Over the last several weeks, Jamaicans have expressed various opinions on a tweet posted by the President of the People’s National Party Youth Organization, Ms. Krystal Tomlinson, which referenced actions by Jamaica’s Prime Minister as reminding her of Hitler.

Ms. Tomlinson issued an apology within hours, however, it did not find favour with the Jamaica Labour Party and Generation 2000, who wrote letters of complaint to the Political Ombudsman.

In the case of the Jamaica Labour Party, the letter also questioned whether it was not Ms. Tomlinson and her party who were in line with Hitler’s words “I use emotion…”

In a series of discussions with the Political Ombudsman involving the PNP’s General Secretary, Mr. Julian Robinson, Ms. Krystal Tomlinson and the JLP’s General Secretary, Hon. Dr. Horace Chang, the seriousness of the charge and counter charge was highlighted.

Ms. Tomlinson reaffirmed her apology and her speedy action in removing the original tweet.  She expressed the view that there should be equitable treatment regarding the use of “Hitler”; that it be condemned and that all political actors commit to never using such a reference.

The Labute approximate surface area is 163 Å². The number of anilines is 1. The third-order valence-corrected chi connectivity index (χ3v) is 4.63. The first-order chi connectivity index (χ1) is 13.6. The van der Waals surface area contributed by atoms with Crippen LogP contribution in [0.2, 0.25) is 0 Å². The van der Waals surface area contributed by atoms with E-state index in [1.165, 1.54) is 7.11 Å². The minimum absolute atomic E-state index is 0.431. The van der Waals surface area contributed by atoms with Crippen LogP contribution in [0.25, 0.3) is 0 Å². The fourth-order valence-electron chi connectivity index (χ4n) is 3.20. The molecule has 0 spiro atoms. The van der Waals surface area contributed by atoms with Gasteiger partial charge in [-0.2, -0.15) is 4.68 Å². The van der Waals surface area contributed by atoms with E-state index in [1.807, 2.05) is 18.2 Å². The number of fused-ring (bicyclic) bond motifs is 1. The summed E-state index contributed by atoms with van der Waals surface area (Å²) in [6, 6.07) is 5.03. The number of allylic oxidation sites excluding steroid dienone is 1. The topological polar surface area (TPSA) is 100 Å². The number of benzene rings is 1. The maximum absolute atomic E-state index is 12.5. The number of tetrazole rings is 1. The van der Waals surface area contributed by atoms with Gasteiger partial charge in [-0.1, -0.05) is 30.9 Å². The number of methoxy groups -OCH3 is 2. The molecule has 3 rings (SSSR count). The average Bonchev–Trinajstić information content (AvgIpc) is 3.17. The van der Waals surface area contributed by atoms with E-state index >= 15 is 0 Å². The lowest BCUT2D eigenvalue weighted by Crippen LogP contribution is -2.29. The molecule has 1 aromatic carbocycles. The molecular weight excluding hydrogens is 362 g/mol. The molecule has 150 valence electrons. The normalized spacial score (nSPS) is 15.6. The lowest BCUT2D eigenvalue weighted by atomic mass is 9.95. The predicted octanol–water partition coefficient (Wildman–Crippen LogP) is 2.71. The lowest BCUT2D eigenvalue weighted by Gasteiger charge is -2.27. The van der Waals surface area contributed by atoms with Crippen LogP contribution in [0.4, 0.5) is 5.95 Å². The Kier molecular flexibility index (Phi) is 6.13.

Dr. Chang spoke of the extreme distress caused by the remarks/tweet and the risk to the hard fought consensus on the practice of politics and protection from government abuse that both parties have accomplished following the era of political conflict/violence and fear.

The Agreement and Declaration on Political Conduct at Standard #4 Public Utterances states:

Party officials (including platform speakers) should not make statements which:

  1. Are inflammatory or likely to incite others to confrontation or violence;
  2. Constitute slander or libel;
  3. Are malicious in reference to opposing candidates, their families and party officials.

The Political Ombudsman condemns Ms. Tomlinson’s original tweet which breached the Agreement and Declaration on Political Conduct, and the response of Dr. Chang whose reference to the despised Nazi, was unwarranted and unhelpful in an apparent ‘tit for tat’ which also breached the Code.

I call on officials of our political organizations to act with restraint and wisdom to protect persons, such as the Prime Minister in the case of the original reference, political parties, our institutions, all office holders, their supporters and the public from harm.

The references to the most despised leader of the 20th century were unnecessary and unhelpful and have fomented harm in the public space.  Civil discourse on matters of public interest must not include name calling or harmful references.